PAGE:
Chaturvedi, j. -
(1.) THIS is an application under Article 226, Constitution of India praying for the issue of a writ of Mandamus or any other writ or order of a suitable nature commanding the State not to interfere with the applicant's rights to move freely and to reside and settle in Indore or any part of the territory of India recognising him to be an Indian national.
(2.) THERE is no doubt that the applicant was born and brought up in Indore City where he had his ancestral home and had immovable property. He obtained a no -objection certificate for going to Pakistan from the Collector, Indore on 10 -3 -1949. According to him, he was anxious to purchase cement in Pakistan and import it into India. He, therefore, obtained a temporary permit from Pakistan's Permit Officer, Bombay, on 18 -4 -1949. This permit was valid up to 14 -7 -1949.
On receiving a message from a dealer in cement in Pakistan, the applicant left for Karachi via Bombay on 21 -6 -1949 with a draft of Rs. 7000/ - from the Indore Bank. The applicant reached Karachi on 23 -6 -1949 by the plane of Air India. The bargain in cement having failed, he wanted to return to India, and, therefore, on 11 -7 -1949, the applicant states that he applied to the High Commissioner for India in Pakistan for a permit for permanent return.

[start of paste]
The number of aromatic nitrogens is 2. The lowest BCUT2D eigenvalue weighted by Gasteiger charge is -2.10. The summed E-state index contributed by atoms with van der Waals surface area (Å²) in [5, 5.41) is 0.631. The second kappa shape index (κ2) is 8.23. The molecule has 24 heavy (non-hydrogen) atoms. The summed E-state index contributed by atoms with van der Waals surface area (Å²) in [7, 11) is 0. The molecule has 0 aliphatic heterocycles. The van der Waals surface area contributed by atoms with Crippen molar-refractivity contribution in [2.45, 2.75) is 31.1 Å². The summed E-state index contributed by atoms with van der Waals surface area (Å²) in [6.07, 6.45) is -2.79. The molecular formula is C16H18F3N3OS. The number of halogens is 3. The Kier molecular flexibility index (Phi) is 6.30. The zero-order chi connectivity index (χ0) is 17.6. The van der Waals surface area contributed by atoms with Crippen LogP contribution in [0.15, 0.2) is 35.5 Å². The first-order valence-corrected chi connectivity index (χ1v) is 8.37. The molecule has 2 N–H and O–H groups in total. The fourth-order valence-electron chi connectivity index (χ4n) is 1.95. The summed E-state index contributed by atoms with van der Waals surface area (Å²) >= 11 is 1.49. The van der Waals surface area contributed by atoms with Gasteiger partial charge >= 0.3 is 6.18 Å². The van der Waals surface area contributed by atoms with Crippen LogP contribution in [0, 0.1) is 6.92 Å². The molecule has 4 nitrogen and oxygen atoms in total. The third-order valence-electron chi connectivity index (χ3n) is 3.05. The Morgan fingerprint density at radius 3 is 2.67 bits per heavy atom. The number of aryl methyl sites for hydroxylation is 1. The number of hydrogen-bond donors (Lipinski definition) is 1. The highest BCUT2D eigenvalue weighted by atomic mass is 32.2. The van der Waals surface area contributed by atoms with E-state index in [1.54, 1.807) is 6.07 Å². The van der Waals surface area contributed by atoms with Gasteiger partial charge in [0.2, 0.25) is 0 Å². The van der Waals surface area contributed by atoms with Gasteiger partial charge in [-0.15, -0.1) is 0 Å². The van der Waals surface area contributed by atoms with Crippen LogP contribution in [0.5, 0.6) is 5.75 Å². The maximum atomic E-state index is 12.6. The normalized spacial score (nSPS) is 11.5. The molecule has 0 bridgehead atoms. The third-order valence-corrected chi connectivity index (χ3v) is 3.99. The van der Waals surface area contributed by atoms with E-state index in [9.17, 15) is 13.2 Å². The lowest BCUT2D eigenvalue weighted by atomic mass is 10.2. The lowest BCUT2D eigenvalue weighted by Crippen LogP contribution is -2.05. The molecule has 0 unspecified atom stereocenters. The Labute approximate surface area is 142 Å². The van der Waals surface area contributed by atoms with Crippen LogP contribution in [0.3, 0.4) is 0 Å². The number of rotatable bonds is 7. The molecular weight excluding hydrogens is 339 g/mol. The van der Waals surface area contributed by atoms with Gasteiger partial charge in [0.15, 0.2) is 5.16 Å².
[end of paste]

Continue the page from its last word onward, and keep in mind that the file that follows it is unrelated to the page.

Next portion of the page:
Meanwhile, the no -objection -certificate which had been given by the Indian authorities prior to 15 -5 -1949, had been cancelled, and the High Commissioner for India informed the applicant that no permit for permanent return could be given to him. The applicant, therefore, was compelled to Obtain extension of his permit till 17 -9 -1949. After several attempts, the applicant states that he obtained a temporary permit from the High Commissioner for India in Pakistan Karachi, on 20 -9 -1949. It was valid only for one month.
With this permit the applicant returned to Indore and then applied to the Collector, Indore, for his permanent stay in Indore. The Collector recommended for grant of permit for permanent return. But the applicant did not succeed in getting a permit for permanent return to Indore. The applicant was thus, compelled to go on or about 20 -10 -1949 to Karachi where he stayed for a month and a half. He enquired at the Indian High Commissioner's Office, but the office informed him that they hart received no orders about his permit.